Womb, late, hair, sycamore
9.40am (at home)
Naoise fell off his scooter just before the lolly pop crossing. He was very brave. He was sore but he did not cry and he did not want me to kiss his bruised knee better. The uneven stone slabs that but up against the tarmac pavements are lethal in wet and dry.
Walking back from school I saw a herron flying low and exactly above the middle of the main road and the cars waiting at the traffic lights. I picked elderberries and buddleia from the canal side.
We were late again. Naoise simply does not seem to understand, or maybe it is just that he is waking slowly from his late night.
At breakfast the main news article was that the first 10 British women have been given go-ahead for womb transplants.
The sun is meant to break the cloud cover. I must get that pram out. A crying pram. A lactating pram. An empty pram. A pram with no purpose. A wondering pram.
I took a photograph of the rocket on the playground tarmac. My rocket is a monet haystack. My rocket never takes off. My rocket is the glue of this project. Temporality. You cannot see children grow.
I gave my handsome elder son a hug. He stands tall in his man pyjamas. He will tower above me. He loves putting his pretend diamond stud earring in. He loves to play grown up and he loves to play ball and scooter and he loves to have constant reassurance. I lost patience with him last night, he told me off. I needed telling off. I was distracted by completing a job application and I was not as positive and kind and patient as I can be. He was understanding. I said sorry and agreed he had worked hard at his homework and tidying his room and organising his bag for the next day.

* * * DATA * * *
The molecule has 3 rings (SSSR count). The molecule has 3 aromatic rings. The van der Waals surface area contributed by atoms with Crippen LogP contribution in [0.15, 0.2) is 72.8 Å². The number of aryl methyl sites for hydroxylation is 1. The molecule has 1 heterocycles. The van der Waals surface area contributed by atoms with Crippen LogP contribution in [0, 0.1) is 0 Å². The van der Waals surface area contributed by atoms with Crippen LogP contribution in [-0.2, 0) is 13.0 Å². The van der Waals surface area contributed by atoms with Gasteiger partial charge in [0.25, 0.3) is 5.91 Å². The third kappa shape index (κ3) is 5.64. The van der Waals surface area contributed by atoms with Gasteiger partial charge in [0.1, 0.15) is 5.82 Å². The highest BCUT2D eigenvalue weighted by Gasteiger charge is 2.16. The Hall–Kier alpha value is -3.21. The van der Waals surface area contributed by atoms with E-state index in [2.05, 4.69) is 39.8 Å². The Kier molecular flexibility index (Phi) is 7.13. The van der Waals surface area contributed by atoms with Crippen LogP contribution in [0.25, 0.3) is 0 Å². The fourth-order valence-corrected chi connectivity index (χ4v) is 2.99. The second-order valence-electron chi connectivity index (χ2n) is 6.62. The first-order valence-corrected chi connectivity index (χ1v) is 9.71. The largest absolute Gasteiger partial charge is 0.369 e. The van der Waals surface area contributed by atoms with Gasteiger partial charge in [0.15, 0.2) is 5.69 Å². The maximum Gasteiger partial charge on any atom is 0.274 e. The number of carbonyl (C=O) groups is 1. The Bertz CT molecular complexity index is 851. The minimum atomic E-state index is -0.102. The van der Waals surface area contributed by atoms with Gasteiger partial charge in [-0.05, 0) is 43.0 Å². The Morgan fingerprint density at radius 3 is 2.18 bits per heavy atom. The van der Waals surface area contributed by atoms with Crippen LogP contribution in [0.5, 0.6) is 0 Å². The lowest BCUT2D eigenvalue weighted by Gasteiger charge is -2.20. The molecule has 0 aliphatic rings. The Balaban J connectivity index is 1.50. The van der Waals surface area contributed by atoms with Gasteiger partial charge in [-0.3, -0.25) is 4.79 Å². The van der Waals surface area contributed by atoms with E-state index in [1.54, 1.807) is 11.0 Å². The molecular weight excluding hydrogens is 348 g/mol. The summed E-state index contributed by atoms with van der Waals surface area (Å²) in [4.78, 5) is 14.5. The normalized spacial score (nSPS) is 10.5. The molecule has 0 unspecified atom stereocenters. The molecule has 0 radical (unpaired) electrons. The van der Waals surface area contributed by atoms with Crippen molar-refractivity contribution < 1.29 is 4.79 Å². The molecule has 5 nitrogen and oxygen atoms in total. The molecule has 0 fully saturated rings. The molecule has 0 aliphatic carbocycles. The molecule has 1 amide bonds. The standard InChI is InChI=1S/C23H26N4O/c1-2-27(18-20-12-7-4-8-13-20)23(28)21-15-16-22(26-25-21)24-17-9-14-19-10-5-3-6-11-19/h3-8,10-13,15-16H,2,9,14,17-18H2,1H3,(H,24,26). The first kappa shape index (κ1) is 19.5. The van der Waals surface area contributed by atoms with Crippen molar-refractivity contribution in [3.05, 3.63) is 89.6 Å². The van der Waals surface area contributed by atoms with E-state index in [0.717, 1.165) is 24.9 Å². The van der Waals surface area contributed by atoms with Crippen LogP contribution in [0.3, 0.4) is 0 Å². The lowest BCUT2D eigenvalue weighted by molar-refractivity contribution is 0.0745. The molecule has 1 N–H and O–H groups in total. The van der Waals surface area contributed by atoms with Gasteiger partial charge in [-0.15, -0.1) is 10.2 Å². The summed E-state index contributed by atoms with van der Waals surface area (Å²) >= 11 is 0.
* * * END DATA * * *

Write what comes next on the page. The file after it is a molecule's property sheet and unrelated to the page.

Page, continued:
I collected sycamore helicopters. I thought about making the family mandalas, maybe the workshop could make use of some seasonal organic matter. I remember throwing sycamore helicopters up in the air and delighting with their flight and aerobatics. I remember playing with Syd and sycamore helicopters.
The warmth of the sun and the words from the Laurie Lee Cider with Rosie television adaptation are still with me. I must read it once again. All the beautiful lyrical prose. I look up some classic quotes from the book there are many beautiful ones. I must dust down the novel it sits silent on eth bookshelf outside Naoise room, waiting to be read again. Perhaps I shall read it to Syd, I think he would like it.
Bees blew like cake-crumbs through the golden air, white butterflies like sugared wafers, and when it wasn’t raining a diamond dust took over which veiled and yet magnified all things
― Laurie Lee,
I will get my hair trimmed today, just the ends off. Syd will get his hair cut too. He goes alone to get it cut now. I like it when it grows wild and big and wavy on top, but he likes to tame it and keep it cool.